Give the beaches a good clean, bung all the dealers in regulated shops a la Amsterdam (easier said than done in Indonesia), protect the coral and Gili T may start justifying the fuss made about it. In the meantime, for impeccable waters, go to Bunaken, and for beautiful beaches, go to Langkawi. Alternatively stay on Gili Air or Gili Meno which after a brief visit seemed cleaner, however a stay of more than four days may send you a bit stir crazy.
This place doesn’t deserve a photo and it hardly deserves the 47 words I’ve written about it. I think the character of Kuta can best be summed up by a vest I saw hanging up in a market which simply said “Fu@k You You Fu@king Fu@k”. Classy.
The last few paragraphs have been a bit of a whinge, so thankfully Ubud provided a cultural and culinary relief.
Indonesian cuisine had hitherto been hugely unimpressive and uninspiring, that was before I discovered Balinese tapas. Nomads Restaurant served up consistently delicious fare and made the best vanilla milkshake I’ve ever had. If you’re in the area, don’t ignore it and like me, try and work out how this place is ranked only 71st in Ubud’s restaurants.
When researching Ubud grub, I read what now seems like a perplexing Tripadvisor comment bemoaning the fact that Kuta had come to Ubud. Yes there’s plenty of glass-fronted boutique clothes stores, a market with pushy hawkers selling sarongs and sandals and more tourists than your average Indonesian town, but such accusations are unfair. Where Kuta lacks any sort of sophistication, Ubud at least maintains a sense of style and away from the main streets offers glimpses into traditional rural life.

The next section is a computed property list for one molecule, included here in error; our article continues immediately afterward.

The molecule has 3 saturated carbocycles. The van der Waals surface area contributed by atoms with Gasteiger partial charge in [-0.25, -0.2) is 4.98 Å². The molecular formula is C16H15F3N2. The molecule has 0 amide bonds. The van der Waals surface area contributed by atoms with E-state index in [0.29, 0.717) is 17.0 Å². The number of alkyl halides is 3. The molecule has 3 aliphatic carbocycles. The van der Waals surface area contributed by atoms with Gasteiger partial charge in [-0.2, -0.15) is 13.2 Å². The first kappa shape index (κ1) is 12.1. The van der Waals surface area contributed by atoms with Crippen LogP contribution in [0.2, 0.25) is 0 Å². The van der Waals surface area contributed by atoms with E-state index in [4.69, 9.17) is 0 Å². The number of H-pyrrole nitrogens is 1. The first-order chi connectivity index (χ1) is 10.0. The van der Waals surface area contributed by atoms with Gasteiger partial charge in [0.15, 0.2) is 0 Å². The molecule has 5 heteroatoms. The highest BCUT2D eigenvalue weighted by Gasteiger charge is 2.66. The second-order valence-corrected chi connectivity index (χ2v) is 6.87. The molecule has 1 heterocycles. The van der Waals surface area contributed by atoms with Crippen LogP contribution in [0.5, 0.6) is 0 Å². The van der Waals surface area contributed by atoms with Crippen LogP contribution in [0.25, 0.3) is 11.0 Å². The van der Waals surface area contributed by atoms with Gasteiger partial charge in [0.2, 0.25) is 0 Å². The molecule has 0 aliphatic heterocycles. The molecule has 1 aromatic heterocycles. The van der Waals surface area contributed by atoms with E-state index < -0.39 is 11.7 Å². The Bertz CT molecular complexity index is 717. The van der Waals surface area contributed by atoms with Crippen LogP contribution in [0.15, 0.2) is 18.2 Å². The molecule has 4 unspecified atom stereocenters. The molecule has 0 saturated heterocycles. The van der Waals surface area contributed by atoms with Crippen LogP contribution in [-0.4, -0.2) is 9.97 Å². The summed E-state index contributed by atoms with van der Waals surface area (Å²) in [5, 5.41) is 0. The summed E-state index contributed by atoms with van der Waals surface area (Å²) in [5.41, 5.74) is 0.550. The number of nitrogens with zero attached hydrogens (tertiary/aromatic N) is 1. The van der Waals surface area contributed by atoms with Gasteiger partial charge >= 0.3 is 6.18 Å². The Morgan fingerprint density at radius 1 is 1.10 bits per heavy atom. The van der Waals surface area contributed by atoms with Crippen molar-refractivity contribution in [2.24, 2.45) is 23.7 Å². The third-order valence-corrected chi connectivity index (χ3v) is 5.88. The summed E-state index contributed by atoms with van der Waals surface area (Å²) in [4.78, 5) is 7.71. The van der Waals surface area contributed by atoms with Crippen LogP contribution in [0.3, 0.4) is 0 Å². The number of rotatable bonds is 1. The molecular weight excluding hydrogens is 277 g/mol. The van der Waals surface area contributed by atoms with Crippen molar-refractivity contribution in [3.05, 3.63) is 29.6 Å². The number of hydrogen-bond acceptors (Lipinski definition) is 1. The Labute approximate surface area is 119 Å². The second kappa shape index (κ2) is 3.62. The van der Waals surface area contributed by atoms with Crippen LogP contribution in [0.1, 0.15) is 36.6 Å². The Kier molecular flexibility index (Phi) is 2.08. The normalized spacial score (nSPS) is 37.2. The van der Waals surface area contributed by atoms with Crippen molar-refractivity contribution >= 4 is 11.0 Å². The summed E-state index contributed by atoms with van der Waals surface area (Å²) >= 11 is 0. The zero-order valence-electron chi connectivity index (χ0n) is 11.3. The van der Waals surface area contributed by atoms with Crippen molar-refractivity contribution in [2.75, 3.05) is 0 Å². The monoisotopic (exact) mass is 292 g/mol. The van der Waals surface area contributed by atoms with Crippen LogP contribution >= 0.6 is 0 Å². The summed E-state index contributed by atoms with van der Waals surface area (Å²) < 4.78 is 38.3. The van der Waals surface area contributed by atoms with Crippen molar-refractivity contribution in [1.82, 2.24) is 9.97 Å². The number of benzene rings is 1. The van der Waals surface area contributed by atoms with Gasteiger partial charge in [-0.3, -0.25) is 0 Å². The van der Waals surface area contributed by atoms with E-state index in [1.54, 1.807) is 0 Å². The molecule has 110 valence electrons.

That said, I can understand where these fears are coming from and it’s perhaps a reflection of a greater outlook on Bali. Unless you have a humongous budget and indispensable local knowledge capable of keeping you truly off the beaten track, cramped transport, patches of tackiness and a pervading disregard for customer service from bus and boat operators will continue to leave me wondering why Bali is number 1 on Lonely Planet’s top 20 South East Asia experiences.
Nomad’s Balinese Tapas
Rural Ubud, including a dog eating a duck
I’m inside crater of one Indonesia’s most famous and active volcanoes, crouching featal position employed.